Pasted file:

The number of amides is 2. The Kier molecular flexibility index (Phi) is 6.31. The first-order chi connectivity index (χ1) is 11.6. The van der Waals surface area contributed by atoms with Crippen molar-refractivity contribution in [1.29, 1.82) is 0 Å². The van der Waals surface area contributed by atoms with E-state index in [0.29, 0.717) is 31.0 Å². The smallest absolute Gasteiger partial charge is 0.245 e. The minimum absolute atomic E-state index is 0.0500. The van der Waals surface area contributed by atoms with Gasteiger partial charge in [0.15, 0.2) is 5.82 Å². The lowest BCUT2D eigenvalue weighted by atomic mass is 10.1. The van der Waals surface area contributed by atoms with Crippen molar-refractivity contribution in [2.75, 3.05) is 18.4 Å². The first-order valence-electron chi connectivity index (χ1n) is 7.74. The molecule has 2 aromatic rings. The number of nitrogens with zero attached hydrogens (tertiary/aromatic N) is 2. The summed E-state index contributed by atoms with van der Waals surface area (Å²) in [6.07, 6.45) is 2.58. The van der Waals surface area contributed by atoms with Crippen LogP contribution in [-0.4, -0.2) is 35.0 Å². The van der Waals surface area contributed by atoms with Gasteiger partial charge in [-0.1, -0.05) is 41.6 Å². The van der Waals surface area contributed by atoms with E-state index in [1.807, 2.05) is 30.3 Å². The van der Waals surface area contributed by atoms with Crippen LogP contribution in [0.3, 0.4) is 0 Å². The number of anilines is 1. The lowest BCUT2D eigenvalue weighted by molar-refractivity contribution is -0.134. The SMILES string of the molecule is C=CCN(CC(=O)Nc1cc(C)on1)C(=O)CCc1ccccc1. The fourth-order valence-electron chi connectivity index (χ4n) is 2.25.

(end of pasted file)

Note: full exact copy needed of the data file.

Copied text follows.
The number of amides is 2. The Kier molecular flexibility index (Phi) is 6.31. The first-order chi connectivity index (χ1) is 11.6. The van der Waals surface area contributed by atoms with Crippen molar-refractivity contribution in [1.29, 1.82) is 0 Å². The van der Waals surface area contributed by atoms with E-state index in [0.29, 0.717) is 31.0 Å². The smallest absolute Gasteiger partial charge is 0.245 e. The minimum absolute atomic E-state index is 0.0500. The van der Waals surface area contributed by atoms with Gasteiger partial charge in [0.15, 0.2) is 5.82 Å². The lowest BCUT2D eigenvalue weighted by atomic mass is 10.1. The van der Waals surface area contributed by atoms with Crippen molar-refractivity contribution in [2.75, 3.05) is 18.4 Å². The first-order valence-electron chi connectivity index (χ1n) is 7.74. The molecule has 2 aromatic rings. The number of nitrogens with zero attached hydrogens (tertiary/aromatic N) is 2. The summed E-state index contributed by atoms with van der Waals surface area (Å²) in [6.07, 6.45) is 2.58. The van der Waals surface area contributed by atoms with Crippen LogP contribution in [-0.4, -0.2) is 35.0 Å². The van der Waals surface area contributed by atoms with Gasteiger partial charge in [-0.1, -0.05) is 41.6 Å². The van der Waals surface area contributed by atoms with E-state index in [1.807, 2.05) is 30.3 Å². The van der Waals surface area contributed by atoms with Crippen LogP contribution in [0.3, 0.4) is 0 Å². The number of anilines is 1. The lowest BCUT2D eigenvalue weighted by molar-refractivity contribution is -0.134. The SMILES string of the molecule is C=CCN(CC(=O)Nc1cc(C)on1)C(=O)CCc1ccccc1. The fourth-order valence-electron chi connectivity index (χ4n) is 2.25.